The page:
Photo: Smartpoint

Regardless of the government support, there are talented young people who have excelled. One of the 50 smartest companies in the world is found in Serbia, named the Seven Bridges Genomics, one of the best video gaming companies called Nordeus. Serbia is building the European Centre of excellence in Digital Agriculture, and “these are all the things that are not done through the government but really done through smart, educated, innovative, (and) creative people.”

Why do young people leave Serbia?

The country does have a brain drain issue, but it is much smaller than other countries in the region. Which is why its strategic focus on EU integration is important but also, the actual reforms on the European path are much more important than the quality and honesty of the reforms implemented. “I’m not worried about the dates, I’m more worried that we actually take things seriously and implement everything that we need to”, so that when the country is ready to join the EU, people would want to stay in Serbia.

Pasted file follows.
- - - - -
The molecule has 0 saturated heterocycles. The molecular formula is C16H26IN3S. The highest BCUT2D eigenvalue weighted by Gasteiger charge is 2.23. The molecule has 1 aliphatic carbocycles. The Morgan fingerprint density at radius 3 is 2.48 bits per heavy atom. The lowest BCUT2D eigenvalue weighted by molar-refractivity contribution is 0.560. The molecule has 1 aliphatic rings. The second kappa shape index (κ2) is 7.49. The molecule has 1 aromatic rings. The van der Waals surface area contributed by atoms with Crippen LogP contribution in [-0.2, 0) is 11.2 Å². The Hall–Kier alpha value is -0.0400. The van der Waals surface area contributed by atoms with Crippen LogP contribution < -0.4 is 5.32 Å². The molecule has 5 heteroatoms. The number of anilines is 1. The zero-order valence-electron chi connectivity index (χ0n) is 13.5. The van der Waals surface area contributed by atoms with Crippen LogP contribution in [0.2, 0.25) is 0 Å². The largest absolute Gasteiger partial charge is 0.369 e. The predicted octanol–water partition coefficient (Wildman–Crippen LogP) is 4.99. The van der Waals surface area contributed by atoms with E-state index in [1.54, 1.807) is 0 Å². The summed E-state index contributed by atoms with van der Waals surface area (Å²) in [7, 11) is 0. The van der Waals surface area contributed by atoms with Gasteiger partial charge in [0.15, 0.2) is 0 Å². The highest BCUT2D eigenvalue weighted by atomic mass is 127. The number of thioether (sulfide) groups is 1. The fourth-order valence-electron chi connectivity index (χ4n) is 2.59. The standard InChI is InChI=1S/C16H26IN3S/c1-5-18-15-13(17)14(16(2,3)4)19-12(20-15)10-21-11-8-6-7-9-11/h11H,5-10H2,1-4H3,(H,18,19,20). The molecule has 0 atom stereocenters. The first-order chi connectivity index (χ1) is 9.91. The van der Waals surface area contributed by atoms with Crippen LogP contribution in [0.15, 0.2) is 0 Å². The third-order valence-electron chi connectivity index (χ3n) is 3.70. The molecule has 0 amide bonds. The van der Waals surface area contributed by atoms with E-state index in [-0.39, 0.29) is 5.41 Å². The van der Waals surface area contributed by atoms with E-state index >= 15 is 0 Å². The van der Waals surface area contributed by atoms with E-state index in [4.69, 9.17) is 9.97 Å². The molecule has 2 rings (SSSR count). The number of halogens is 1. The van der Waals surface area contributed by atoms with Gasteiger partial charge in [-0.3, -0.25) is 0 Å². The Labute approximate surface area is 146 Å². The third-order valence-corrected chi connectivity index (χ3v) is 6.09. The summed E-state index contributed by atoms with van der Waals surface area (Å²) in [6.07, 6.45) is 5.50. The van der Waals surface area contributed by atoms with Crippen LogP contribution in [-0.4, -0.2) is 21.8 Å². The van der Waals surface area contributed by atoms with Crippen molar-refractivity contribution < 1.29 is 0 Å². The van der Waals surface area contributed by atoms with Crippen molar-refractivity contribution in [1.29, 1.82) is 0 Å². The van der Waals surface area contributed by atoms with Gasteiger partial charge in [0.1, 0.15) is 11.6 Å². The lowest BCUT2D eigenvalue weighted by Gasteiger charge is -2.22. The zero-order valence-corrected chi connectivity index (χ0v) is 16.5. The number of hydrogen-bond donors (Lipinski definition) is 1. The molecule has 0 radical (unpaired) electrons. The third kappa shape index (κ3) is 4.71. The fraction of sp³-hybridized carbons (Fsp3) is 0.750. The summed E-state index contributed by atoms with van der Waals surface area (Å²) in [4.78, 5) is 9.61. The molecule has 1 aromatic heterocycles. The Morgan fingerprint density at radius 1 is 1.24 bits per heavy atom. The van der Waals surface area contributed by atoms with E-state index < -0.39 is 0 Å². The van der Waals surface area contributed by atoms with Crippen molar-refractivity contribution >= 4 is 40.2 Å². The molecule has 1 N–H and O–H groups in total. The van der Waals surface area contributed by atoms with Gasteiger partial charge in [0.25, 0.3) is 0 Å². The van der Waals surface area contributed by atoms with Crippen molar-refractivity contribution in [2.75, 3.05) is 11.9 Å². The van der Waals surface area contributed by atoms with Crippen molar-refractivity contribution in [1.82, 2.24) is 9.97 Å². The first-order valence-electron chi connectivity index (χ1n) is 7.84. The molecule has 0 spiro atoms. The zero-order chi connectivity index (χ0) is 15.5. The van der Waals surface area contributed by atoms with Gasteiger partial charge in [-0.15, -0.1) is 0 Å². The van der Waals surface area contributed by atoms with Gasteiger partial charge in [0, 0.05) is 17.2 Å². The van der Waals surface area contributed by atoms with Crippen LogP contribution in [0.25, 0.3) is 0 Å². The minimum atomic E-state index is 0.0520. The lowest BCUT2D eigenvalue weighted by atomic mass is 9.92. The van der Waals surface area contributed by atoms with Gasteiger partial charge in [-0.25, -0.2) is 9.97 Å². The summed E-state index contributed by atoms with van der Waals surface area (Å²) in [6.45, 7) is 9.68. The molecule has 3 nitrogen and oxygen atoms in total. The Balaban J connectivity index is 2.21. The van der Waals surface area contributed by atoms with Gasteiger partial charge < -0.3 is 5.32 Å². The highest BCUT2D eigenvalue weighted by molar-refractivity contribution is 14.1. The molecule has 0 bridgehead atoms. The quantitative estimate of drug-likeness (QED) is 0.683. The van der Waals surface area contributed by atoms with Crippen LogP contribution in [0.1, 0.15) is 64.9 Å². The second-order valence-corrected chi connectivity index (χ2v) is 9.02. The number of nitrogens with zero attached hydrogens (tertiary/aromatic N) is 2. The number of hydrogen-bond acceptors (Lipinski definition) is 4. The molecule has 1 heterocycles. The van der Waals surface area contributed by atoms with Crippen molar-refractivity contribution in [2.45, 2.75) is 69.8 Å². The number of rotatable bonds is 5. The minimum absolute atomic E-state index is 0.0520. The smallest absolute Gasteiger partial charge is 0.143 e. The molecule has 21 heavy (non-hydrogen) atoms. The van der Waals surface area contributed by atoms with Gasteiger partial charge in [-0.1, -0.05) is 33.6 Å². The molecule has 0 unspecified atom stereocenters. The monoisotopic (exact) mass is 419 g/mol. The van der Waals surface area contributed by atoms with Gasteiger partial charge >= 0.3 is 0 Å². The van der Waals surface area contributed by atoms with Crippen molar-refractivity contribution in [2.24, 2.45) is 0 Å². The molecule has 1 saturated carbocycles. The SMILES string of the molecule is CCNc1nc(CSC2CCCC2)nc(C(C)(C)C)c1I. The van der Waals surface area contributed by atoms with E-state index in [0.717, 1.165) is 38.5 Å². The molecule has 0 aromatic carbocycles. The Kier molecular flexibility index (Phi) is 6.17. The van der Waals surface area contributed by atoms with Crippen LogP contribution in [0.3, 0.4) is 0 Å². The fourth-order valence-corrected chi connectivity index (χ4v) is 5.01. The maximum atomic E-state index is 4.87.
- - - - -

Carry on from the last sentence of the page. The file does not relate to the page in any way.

Heavy investment also goes into education and simple infrastructure for startups and innovation, and Serbia’s current plan is to set aside 100million euros for them. By the end of the year, Serbia will be a full-fledged member of Saturn in Geneva, which means people will want to stay in Serbia and its universities, because “they will be able to participate in cutting edge R&D technologies.” All these are changing the perspectives and “I think we will see the brain drain turn into brain circulation, which is where I think you want to be. Brain circulation is the best thing for the country, because people are going out, they are seeing new things, they want to come back home” and Ms. Ana foresees more people coming back in the future.

How do you promote the tech industry in Serbia, despite perceptions of its safety, law and future with the EU enlargement?

The government fight perceptions with things like exit festival, which is voted the best festival in the world for the second time. People who are coming in to Serbia see a very different image of the country. It is a very safe place, where there is not a lot of crime, a relaxing place, good quality of life, and the government is trying to promote that.